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For people who don’t care about multilingual support in their grammars, a token type like this might be sufficient:
IDENTIFIER = <<[A-Za-z][A-Za-z0-9_]*>>

I wanted to expand this to support more than just the basic latin alphabet, hoping it would be as easy as reformulating this expression into character classes, now that Grammatica 1.5 apparently supports unicode regular expressions. First I tried something like:

IDENTIFIER = <<[[:alpha:]][[:alnum:]]*>>

However it appears that Grammatica entirely ignores this type of structure, instead treating it like a character set composed of :s and the letters a, l, p, h, a, etc. So I found out about the \p{Class} formulation for property classes…

IDENTIFIER = <<[\p{L&}][\p{L&}]*>>

The \p formulations like \p{L&} for these weren’t working until I consulted Java’s own set of property classes, which list Alpha and Alnum, so it turned into:

IDENTIFIER = <<[\p{Alpha}][\p{Alnum}]*>>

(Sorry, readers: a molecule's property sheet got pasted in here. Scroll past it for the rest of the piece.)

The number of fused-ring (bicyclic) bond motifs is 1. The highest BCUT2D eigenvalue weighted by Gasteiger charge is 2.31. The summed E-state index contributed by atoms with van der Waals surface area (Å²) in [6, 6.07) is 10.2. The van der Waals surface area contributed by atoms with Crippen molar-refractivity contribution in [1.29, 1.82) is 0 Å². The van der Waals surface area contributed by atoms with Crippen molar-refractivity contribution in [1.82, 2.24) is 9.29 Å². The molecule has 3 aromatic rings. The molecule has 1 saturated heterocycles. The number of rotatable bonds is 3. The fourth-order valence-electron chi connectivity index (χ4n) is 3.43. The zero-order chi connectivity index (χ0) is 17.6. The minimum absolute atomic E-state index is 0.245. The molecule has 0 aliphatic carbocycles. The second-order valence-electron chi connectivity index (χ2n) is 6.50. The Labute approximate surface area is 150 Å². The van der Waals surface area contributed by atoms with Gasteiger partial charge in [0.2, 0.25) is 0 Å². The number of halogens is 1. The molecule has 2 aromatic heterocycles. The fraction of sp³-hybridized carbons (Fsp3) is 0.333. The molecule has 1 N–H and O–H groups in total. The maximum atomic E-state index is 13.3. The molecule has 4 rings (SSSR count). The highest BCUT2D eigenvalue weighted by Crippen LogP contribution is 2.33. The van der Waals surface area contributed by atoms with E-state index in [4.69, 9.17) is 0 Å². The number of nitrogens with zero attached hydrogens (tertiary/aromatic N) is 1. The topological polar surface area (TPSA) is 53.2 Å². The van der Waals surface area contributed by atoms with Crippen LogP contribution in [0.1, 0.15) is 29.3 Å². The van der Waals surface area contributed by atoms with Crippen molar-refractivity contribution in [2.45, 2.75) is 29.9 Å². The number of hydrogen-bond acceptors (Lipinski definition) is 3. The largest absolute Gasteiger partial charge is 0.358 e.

This made it past the grammar build, targetting .NET for the tokenizer code. But when the compiler runs, from all appearances I gather that it is using .NET’s regular expression library, which does not accept {Alpha} and {Alnum} but prefers the Unicode block names instead like {L&}.

At a prime moment of head scratching I came up with a solution (though it’s not as pretty as the formulations above:

IDENTIFIER = <<[\p{Ll}\p{Lu}\p{Lt}][\p{Ll}\p{Lu}\p{Lt}\p{Nd}]*>>

This makes it through grammar compilation and parsing, matching the correct input. It matches any alphabetic letter (upper, lower, title case) as the first character, and any alphanumeric character for the rest.

The inability to use the Java style classes looks like a bug/oversight in the C# port of Grammatica, unless I miss a more elegant way to pull this off?

In any case it works, so that’s what I’m using. Grammatica has a very long release cycle and they *just* released version 1.5. It’s unlikely there will be a new version for quite awhile. So for anyone who needs Unicode-level identifier tokens, your welcome!


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